Three percent

A photo taken in December of 2019 of then-candidate Lauren Boebert at an anti-red flag law rally, in which four people appear to flash a hand signal representing the Three Percenters extremist militia group. The photograph has recently been making its rounds on social media under the false narrative that it was taken on Jan. 6 at the U.S. Capitol.

Glenwood Springs Mayor Jonathan Godes has deleted his official Facebook page after receiving threats following a post he made about Rep. Lauren Boebert and some of her supporters.

Godes, on Jan. 12, reposted to his official Glenwood Springs Mayor Facebook page the photo of then-candidate Lauren Boebert standing with 13 of her supporters. Four of the individuals standing behind Boebert in the photo appear to be intentionally holding up the three-finger sign in a nod to the Three Percenters, an extremist anti-government militia group, according to the Southern Poverty Law Center.

In a statement at the start of Thursday’s Glenwood Springs city council meeting, Godes apologized for the characterizations he made of Boebert and her supporters pictured but defended his initial motivations.

“As an elected official in a community that is represented by the congresswoman, I felt that it was important to make a clear distinction that these people and these hand signs do not represent the citizens of Glenwood Springs,” Godes said during Thursday’s city council meeting ahead of public comment. “These are not my friends and neighbors.”

Godes said he posted the photo while frustrated by some of the national attention Boebert was casting on Colorado’s 3rd Congressional district, which includes Garfield County and the city of Glenwood Springs.

The photo, which circulated on the internet long before Godes reposted it to his own official Facebook page, was previously miscaptioned, falsely claiming the image captured was taken at the U.S. Capitol on Jan. 6, before the violent insurrection that resulted in five casualties. Boebert — who that morning tweeted “Today is 1776” — was then accused of giving tours to insurrectionists and knowing about the violent plans before they transpired.

In fact, the photo of Boebert was taken outside of the Colorado State Capitol in 2019 during an anti-red flag law protest, according to the Colorado Times Recorder. And while Boebert did give a tour of the Capitol, said tour occurred on Jan. 2 — for her family, who were in Washington, D.C. to celebrate her being sworn in to her new role in Congress.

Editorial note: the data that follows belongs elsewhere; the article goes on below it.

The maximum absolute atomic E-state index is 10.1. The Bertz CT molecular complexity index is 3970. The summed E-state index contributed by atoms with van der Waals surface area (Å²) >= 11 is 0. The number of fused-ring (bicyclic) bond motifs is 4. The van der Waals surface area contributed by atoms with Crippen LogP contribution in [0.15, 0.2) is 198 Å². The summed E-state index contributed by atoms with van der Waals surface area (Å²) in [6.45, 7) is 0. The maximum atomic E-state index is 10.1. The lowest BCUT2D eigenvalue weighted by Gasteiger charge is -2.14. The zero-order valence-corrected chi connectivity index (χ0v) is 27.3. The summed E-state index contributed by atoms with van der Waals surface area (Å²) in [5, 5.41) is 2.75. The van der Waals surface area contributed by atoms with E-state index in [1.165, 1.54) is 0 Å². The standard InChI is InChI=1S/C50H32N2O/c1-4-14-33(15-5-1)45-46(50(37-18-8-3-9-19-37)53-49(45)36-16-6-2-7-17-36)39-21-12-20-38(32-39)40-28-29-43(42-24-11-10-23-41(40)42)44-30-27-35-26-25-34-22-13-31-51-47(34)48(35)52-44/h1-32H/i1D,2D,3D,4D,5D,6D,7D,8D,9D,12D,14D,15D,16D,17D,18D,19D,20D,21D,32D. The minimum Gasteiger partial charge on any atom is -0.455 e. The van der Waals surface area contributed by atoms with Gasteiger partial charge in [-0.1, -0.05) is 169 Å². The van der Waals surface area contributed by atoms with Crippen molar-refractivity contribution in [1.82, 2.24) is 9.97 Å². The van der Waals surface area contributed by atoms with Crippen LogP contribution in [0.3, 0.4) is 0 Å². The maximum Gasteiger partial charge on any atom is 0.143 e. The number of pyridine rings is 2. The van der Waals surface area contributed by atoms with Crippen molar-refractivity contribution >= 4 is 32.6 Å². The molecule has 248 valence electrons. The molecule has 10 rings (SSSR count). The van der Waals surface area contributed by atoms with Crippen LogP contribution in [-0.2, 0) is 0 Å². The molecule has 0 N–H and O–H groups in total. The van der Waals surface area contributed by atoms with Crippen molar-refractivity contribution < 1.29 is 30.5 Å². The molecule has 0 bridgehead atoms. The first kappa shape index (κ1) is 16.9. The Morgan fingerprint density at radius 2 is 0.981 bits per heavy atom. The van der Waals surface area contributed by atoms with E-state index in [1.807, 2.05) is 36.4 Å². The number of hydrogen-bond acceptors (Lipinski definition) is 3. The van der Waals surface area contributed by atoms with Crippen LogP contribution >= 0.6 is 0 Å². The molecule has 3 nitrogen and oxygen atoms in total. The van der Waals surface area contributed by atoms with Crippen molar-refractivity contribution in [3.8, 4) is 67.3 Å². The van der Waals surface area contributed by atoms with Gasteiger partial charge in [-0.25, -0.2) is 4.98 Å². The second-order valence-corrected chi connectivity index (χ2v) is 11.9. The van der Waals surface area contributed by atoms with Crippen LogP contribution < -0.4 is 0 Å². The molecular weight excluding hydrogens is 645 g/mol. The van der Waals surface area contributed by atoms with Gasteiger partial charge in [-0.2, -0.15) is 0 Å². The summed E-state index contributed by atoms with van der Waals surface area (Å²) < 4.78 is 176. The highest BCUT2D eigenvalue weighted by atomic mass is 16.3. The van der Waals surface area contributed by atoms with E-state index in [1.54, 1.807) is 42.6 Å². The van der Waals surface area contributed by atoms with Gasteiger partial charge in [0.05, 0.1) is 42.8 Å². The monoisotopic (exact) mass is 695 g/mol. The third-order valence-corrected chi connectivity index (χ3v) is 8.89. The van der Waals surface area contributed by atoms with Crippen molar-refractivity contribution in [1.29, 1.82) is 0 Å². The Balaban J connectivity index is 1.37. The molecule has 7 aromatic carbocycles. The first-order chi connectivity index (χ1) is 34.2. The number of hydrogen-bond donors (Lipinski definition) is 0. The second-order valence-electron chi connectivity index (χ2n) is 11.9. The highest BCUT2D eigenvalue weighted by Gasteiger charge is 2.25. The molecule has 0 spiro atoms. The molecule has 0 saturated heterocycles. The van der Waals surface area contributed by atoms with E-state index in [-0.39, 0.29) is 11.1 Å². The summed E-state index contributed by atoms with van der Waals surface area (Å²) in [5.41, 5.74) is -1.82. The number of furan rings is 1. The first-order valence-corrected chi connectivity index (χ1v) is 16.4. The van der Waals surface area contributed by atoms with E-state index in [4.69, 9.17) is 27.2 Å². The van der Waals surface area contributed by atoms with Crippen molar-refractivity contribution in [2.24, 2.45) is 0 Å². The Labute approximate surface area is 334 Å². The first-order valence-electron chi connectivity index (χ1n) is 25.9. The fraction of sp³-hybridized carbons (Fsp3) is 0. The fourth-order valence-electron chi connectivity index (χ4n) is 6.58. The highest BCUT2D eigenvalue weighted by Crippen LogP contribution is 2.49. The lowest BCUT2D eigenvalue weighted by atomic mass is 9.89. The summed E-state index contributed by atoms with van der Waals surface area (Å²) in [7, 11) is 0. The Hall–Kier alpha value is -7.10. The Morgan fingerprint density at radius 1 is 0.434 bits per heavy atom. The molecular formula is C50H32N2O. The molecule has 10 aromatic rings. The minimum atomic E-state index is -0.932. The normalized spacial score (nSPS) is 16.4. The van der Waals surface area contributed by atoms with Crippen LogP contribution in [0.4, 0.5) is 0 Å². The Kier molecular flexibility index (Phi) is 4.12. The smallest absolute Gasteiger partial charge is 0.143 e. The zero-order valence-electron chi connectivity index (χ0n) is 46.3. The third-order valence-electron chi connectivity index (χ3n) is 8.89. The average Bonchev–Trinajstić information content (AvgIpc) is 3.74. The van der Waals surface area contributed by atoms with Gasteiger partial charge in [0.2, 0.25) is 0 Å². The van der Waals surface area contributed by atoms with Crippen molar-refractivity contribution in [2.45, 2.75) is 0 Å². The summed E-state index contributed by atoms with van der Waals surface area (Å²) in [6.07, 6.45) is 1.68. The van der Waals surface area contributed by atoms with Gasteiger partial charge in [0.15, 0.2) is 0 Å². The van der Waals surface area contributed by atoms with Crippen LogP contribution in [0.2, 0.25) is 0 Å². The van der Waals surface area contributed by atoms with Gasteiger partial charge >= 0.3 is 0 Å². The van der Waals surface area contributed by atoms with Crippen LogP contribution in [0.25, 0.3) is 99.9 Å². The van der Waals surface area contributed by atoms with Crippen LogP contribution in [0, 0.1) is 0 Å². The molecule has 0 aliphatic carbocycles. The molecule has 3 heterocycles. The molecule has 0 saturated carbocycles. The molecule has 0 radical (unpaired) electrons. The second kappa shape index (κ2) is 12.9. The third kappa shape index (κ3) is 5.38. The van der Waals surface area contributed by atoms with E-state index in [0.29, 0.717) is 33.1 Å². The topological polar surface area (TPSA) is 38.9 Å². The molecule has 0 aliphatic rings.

“I have never given a tour of the U.S. Capitol to any outside group,” Boebert wrote in a Jan. 18 letter to Rep. Steve Cohen, a Democrat who during a CNN interview echoed such accusations against Boebert. “Again, the only people I have ever had in the Capitol with me during the 117th Congress are my young children, husband, mom, aunt and uncle.”

In his Jan. 12 post, Godes posted the photograph, which depicts Boebert and her supporters at the Colorado State Capitol and stated, “The people in this picture are flashing white power signs. As the insurrectionists were amassing outside the Capitol, the congresswoman referred to them as ‘her constituents’ in her floor speech.”

Later, Godes edited the post to say, “The people in this picture are flashing the ‘Three Percenters” signs. For those that are unfamiliar with this group, this is what the Anti-Defamation League says about them. ‘Three percenters have a track record of criminal activity ranging from weapons violations to terrorist plots and attacks.’”

Godes’ post led to several commenters claiming that the individuals photographed behind Boebert were not white supremacists.

According to the Anti-Defamation League, the Three Percenter concept, created in 2008, is based on an “inaccurate historical claim that only 3% of Americans fought in the Revolutionary War against the British.”

Godes has since deleted the post and his entire official Facebook page due to the vulgar comments and threats he received.

“As soon as I saw that my post had generated significant attention, and after seeing additional profane and threatening comments pour in, I deleted my account entirely,” Godes said. “I contacted local police and reported one of the death threats directly for their investigation, as the safety of my family comes before anything else.”

Only one member of the public, Garfield County resident Sheronna Bishop — who runs a Facebook page called “America’s Mom” and is an avid and vocal guns-rights advocate — called in during Thursday’s public comment period of the city council meeting to voice her displeasure with Godes’ use of his official Facebook account.

“The comments you make on your social media about tearing people apart, it just seems to be a pattern of unhinged behavior in my opinion that is not becoming of a mayor of Glenwood Springs or anywhere else,” Bishop, who alongside Boebert protested Aspen city council’s 2019 proposal to ban firearms in city buildings, said. “You believe that Lauren incited insurrection. There is no evidence of that, it’s categorically false, and yet you’re continuing to advocate this narrative.”

According to Visit Glenwood Springs Director of Tourism Promotion Lisa Langer, her office had received five emails from individuals who said they would no longer spend money in Garfield County — or any of Colorado’s 3rd Congressional District — due to Lauren Boebert being its representative.

“They were very short,” Langer said of the emails she received. “One of them said, ‘Until [Boebert] is not your representative, I’m not coming back.’”

Langer said prior to Boebert’s election, she had never received emails from individuals saying they would not visit an area because of its elected congressional representative.

“That’s a first,” she said.

Matthew Bennett is a reporter for the Aspen Daily News. He can be reached at: